If these recipes don’t work for you, there are many more available online. You can also tweak these recipes to meet your own needs and preferences. You may have to endure some trial and error until you find something that gets your laundry to come out just the way you like it, but the savings and the environmental friendliness of making your own laundry products is worth it.

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11 Responses to The Homemade Laundry Room

  1. Hilary says:

    I wonder what the environmentally-friendly difference is between homemade laundry detergent and something like Seventh Generation detergent? I wonder if the latter uses Borax?

    By far the biggest money-saver for me doing laundry is the fact that I air-dry my clothes. Because I live in an apartment and pay per load, it saves me $1.50/load. If you’re doing 5-6 loads per week (!!), though, that’s probably not an option. I’m on my own, so I only do one load every 2 weeks or so. I actually find it easier because I only have to go down to the laundry room twice, instead of three times.

  2. Well, according to the prez of Seventh Generation, one needs little if any laundry detergent. This was featured in the WSJ. When I discussed on my own blog, I received many concurring opinions. Generic detergent in my area is about 5 cents a load on sale–hence, if you use half of that, you are spending only pennies a load.

    The best way to save on dryer sheets is not to use them!

  3. mom-from-missouri says:

    I have been doing this for years, and it adds up. I probably save around $200 a year, based on our family size by making my own.
    And, I save even further by line drying.

  4. Mrs. Money says:

    It’s funny because I make so much of my own products that it’s second nature now! I have been making laundry detergent for a couple years now. Love it!

  5. Gail says:

    Front loading washer/dryer combo machines don’t need dryer sheets or fabric softeners. We got one of these machines as we didn’t have space for two machines. If cost a lot but has paid for itself. When we lived with metered water, the quarterly water cost was down $20, no more dryer sheets, a very small amount of detergent and you are good to go. I also dry severl loads a week on a dryer rack my MIL was getting rid of so that was free. During the winter I set the dryer rack over a heat vent so it doesn’t take that long for the stuff to dry plus it adds needed moisture into our dry winter air.

  6. Breton Wench says:

    Great post, and I agree with FS, dryer sheets?? Why? Never used them and don’t see the need. It s just more ‘stuff’ we are encouraged to buy.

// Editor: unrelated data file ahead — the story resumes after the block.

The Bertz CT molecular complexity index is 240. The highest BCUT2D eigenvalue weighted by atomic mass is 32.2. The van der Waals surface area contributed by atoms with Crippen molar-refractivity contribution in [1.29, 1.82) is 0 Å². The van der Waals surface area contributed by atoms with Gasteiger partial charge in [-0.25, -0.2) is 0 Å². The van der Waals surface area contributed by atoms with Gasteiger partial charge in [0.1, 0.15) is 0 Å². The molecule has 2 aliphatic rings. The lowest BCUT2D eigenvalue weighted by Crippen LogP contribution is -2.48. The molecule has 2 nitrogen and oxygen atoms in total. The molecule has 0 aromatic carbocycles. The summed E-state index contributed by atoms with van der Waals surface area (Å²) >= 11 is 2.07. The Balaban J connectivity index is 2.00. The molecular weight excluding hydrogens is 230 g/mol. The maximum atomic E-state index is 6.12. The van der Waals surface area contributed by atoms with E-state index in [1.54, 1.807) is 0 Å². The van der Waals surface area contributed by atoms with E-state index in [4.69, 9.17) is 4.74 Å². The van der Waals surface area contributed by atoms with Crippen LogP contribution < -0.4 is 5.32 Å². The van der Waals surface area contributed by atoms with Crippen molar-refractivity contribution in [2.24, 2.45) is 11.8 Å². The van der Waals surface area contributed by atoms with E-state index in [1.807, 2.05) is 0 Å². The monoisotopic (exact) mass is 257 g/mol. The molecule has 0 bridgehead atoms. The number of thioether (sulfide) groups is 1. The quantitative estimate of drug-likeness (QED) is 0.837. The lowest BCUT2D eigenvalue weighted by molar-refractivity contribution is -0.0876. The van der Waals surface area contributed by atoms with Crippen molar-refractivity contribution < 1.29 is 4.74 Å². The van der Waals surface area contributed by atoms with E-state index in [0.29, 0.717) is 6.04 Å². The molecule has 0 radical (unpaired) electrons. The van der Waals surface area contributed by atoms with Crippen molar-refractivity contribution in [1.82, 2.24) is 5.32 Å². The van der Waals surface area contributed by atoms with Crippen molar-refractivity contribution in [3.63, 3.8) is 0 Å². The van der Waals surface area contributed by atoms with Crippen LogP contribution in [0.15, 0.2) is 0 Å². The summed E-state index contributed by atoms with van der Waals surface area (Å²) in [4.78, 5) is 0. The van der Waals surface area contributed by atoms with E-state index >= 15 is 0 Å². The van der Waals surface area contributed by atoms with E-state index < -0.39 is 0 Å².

7. Rebecca says:

    Good to know about the alternative to dryer sheets. I am making my first laundry detergent on Sat. After that, throwing out chemical cleansers and mixing my own. Feels good to take responsibility – for environment, safety, finances, etc. AND I will be able to actually inhale while cleaning!

  8. Sonja says:

    What is a dryer sheet? I’ve never even heard of it. So I very much doubt you actually need one.

  9. Jeffrey says:

    It’s a sheet placed in the dryer with clothes that keeps them from getting static cling.

  10. Padraigin says:

    I envy you folks who live in houses with yards so you can hang a clothes line for air drying. We apartment dwellers do indeed have to be creative when we want to air dry (e.g., the folding dryer over a heat vent). I’m wondering if anyone knows how to easily de-toxify dryers in public laundromats (i.e. remove the fumes left behind from dryer sheets even after the sheets have been removed that stink up my clothes and make me ill). Thanks!

  11. Kathy says:

    has anyone explored how to make your own dryer bars yet? I have extremely sensitive skin and can’t use downy or like fabric softeners because I am allergic. Dryer sheets make me break out in hives as well. I am looking for an all natural way to re-purpose my downy dryer bars and make them reusable but can’t for the life of me figure out how to make that work. I also don’t know what type of raw materials to start with to make it and I am sure whatever it is it’s not going to cost me $6.00 every single time….$6.00 for 10 or 20 maybe but not just for one lol. Any ideas would be welcome and very helpful. I know someone out there has at some point thought the same thing. How do we stop having to pay such high prices for things we can make on our own for a third of the cost.